The drawing I made for Hans my Hedgehog has been transferred to the outermost of 15 Russian Dolls.
An idea for the next Russian doll.
Once upon a time there was a peasant who had money and land enough, but as rich as he was, there was still something missing from his happiness: He had no children with his wife. Often when he went to the city with the other peasants, they would mock him and ask him why he had no children. He finally became angry, and when he returned home, he said, “I will have a child, even if it is a hedgehog.”
Then his wife had a baby, and the top half was a hedgehog and the bottom half a boy.
Once upon a time there was a dear little girl who was loved by everyone who looked at her, but most of all by her grandmother, and there was nothing that she would not have given to the child.
Once she gave her a little riding hood of red velvet, which suited her so well that she would never wear anything else; so she was always called ‘Little Red Riding Hood.’
The wolf lifted the latch, the door sprang open, and without saying a word he went straight to the grandmother’s bed, and devoured her. Then he put on her clothes, dressed himself in her cap, laid himself in bed and drew the curtains.
There lay her grandmother with her cap pulled far over her face, and looking very strange.
‘Oh! grandmother,’ she said, ‘what big ears you have!’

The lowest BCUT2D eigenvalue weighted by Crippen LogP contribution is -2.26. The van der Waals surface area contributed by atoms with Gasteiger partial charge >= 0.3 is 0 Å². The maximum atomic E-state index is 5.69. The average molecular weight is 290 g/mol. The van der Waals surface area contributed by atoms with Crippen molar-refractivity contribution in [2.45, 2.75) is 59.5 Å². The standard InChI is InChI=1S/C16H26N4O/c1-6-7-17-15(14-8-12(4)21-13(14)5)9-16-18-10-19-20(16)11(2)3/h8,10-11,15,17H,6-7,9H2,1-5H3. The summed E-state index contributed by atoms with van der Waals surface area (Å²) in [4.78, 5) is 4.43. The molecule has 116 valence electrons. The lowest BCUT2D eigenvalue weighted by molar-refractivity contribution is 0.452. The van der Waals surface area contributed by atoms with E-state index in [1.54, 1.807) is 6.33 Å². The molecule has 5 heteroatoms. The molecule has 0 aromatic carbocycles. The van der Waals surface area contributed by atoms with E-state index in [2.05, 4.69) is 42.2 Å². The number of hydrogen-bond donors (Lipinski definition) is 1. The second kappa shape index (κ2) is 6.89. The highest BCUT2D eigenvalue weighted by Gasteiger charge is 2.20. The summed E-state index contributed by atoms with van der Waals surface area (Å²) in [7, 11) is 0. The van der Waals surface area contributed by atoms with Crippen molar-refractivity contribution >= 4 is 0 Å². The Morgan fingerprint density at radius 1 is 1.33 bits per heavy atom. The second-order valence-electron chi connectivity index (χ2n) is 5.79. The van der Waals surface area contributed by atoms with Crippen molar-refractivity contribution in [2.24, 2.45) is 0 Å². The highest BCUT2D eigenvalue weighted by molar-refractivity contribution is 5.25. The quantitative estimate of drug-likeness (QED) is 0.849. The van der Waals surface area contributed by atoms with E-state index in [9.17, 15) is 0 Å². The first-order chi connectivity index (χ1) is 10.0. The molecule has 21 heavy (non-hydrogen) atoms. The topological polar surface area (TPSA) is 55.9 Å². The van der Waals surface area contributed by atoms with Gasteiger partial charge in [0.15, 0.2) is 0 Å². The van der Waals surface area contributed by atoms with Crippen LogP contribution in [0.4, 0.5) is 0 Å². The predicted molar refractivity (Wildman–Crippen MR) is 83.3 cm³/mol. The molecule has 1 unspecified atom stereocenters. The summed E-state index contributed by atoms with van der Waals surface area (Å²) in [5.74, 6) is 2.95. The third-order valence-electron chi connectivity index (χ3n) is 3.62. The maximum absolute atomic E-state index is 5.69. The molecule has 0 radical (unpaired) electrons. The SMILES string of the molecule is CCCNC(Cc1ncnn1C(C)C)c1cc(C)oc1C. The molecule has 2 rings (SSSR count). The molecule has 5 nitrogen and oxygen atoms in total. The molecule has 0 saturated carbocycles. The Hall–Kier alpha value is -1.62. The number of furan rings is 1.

‘All the better to hear you with, my child,’ was the reply.
‘But, grandmother, what big eyes you have!’ she said.
‘All the better to see you with, my dear.’
‘But, grandmother, what large hands you have!’
‘All the better to hug you with.’
‘Oh! but, grandmother, what a terrible big mouth you have!’
‘All the better to eat you with!’
A while ago I started to make two maquettes. At some point I showed images of them to my friend Clive who told me he liked them; he knows what he’s talking about – you can see his maquettes here . They were put away, nearly finished, until some months later when I unearthed them, reviewed them, decided I didn’t like them and threw them away. Fast forward about a year and I confess all to Clive who was angry. Then, a week later they turn up – how, I’ve now idea, since I remember the act of putting them in the bin. Anyway, here they are, probably finished and very rough, ready to send to Clive who will look after them far better than I have.
In their final making I suddenly realised just how useful and just how adaptable they could be, so these are the spring-board to a few more I have half-planned.
The baby doll maquette – the body taken from an old fashioned, new-born baby doll with a bandaged cord, the head is from a photo of the most lovely doll in a doll shop in Holland. It’s so clumsily made on thick card that it’s barely able to be articulated.
This maquette is cobbled together from all sorts of ideas; Dora the skeleton, a female, clothing from the Welsh Doll or from a fairy tale –
and confused further by her half flesh/ half bones.